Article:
06 – In a London auction, a world record price of £7,400,000 is realised for a 12th century Gospels of Henry the Lion manuscript.
06 – Anthony Black, an employee of Brink’s-MAT Ltd., is charged by Scotland Yard with involvement in the theft of cash, gold, diamonds and platinum from Heathrow, the largest heist in British history.
07 – Two Spanish aircraft collide in thick fog on the main runway of Madrid Airport, killing 92 people. A DC9 of Aviaco moves into the path of an Iberian Boeing 727, which is taking off.
07 – In Belfast, the Provisional IRA murders Edgar Graham, 29, a leading Official Unionist member of the Northern Ireland Assembly.
07 – Sir Keith Holyoake, former Governor-General and Prime Minister of New Zealand, dies aged 79.
10 – An explosion rips a 15-foot hole in the perimeter wall of the Royal Artillery Barracks at Woolwich in London, injuring five people. The IRA claims responsibility.
10 – Madonna achieves her first US Top 40 single with Holiday, which peaks at #16.
11 – 25,000 women demonstrators surround Greenham Common military base in Berkshire. Groups of them attack the perimeter fence, pulling it down in places and cutting holes in it. Two policemen are injured in struggles and 60 women are arrested.
13 – A Provisional IRA bomb containing 10lb of explosives left just off Kensington High Street in London is partially destroyed by controlled detonation. Another bomb goes off in a telephone kiosk in Oxford Street, and a second is found in another kiosk nearby.
14 – New photographs from the Very Large Array radio telescope in New Mexico reveal a “black hole”, 2.6 times the mass of the Sun, at the heart of the Milky Way.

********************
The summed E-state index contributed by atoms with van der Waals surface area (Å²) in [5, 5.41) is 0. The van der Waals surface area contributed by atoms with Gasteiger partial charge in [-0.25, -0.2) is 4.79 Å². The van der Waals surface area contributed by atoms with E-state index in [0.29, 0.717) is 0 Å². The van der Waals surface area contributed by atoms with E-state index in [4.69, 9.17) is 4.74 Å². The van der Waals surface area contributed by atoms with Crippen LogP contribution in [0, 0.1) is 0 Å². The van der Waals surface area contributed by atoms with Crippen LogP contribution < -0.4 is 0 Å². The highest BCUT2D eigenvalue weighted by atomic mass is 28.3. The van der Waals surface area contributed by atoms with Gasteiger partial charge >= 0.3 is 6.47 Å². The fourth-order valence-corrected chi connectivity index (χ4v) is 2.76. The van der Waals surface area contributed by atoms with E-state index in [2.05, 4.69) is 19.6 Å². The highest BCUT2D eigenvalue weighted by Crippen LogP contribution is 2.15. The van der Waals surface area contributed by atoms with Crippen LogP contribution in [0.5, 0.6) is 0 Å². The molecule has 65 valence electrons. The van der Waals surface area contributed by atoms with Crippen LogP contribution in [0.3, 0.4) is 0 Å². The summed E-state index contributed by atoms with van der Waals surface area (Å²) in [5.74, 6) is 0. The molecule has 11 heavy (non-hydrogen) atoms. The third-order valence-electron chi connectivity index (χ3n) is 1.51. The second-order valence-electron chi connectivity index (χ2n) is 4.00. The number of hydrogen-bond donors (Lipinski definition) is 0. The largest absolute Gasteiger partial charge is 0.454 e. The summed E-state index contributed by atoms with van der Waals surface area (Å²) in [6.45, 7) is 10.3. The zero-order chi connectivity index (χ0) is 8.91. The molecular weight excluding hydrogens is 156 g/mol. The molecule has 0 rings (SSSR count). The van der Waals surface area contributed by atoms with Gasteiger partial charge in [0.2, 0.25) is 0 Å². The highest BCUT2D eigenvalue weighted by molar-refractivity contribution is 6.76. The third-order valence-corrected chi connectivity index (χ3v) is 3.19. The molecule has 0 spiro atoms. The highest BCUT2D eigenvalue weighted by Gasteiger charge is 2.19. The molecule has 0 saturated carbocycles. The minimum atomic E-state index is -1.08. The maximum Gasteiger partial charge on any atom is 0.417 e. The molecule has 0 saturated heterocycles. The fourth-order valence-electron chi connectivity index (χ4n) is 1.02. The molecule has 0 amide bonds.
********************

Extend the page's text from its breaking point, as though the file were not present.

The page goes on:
16 – Supermarket executive Don Tidey is rescued unharmed by police and soldiers near Ballinamore, Co Leitrim, after being held by IRA kidnappers for 23 days. An Irish policeman and a soldier are killed during the rescue, with another policeman and soldier injured. Four terrorists are captured, of whom three are wounded.
17 – Another IRA car bomb kills six people and injures 91 outside Harrods department store in London.
18 – Ex-President Gerald Ford appears in the soap opera Dynasty.
18 – James Brown‘s guitarist Jimmy “Chank” Nolan dies at the age of 47.
20 – Britain’s first heart and lung transplant patient, Lars Ljungberg, dies 14 days after the operation as a result of failure of kidneys and other organs.
23 – British Prime Minister Margaret Thatcher pays a six-hour visit to police and troops in Northern Ireland.
25 – Spanish painter Joan Miró dies aged 90.
26 – Violet Carson, the actress who played Ena Sharples on Coronation Street, dies aged 85.
28 – Dennis Wilson, the only real surfing enthusiast among The Beach Boys, drowns during an incautious dip in the Pacific Ocean from his boat moored in Marina del Rey, California. He is 39.
Also this year . . .
- Early morning television begins in Britain with BBC’s Breakfast Time followed a month later by ITV’s breakfast television service TV-AM.
- Cellular phone network starts in USA.
- Wheel-clamping of illegally parked cars begins in London.
- EFTPOS banking launched in Australia by Westpac.
- ‘Kiwi’ wins Melbourne Cup.
- Champion golfer Jack Newton loses arm in airport accident.
- Time magazine names ‘the computer‘ as “Man of the Year.”.
Quote of the year
“Balmain boys don’t cry”
Neville Wran, New South Wales’ Premier, Australia.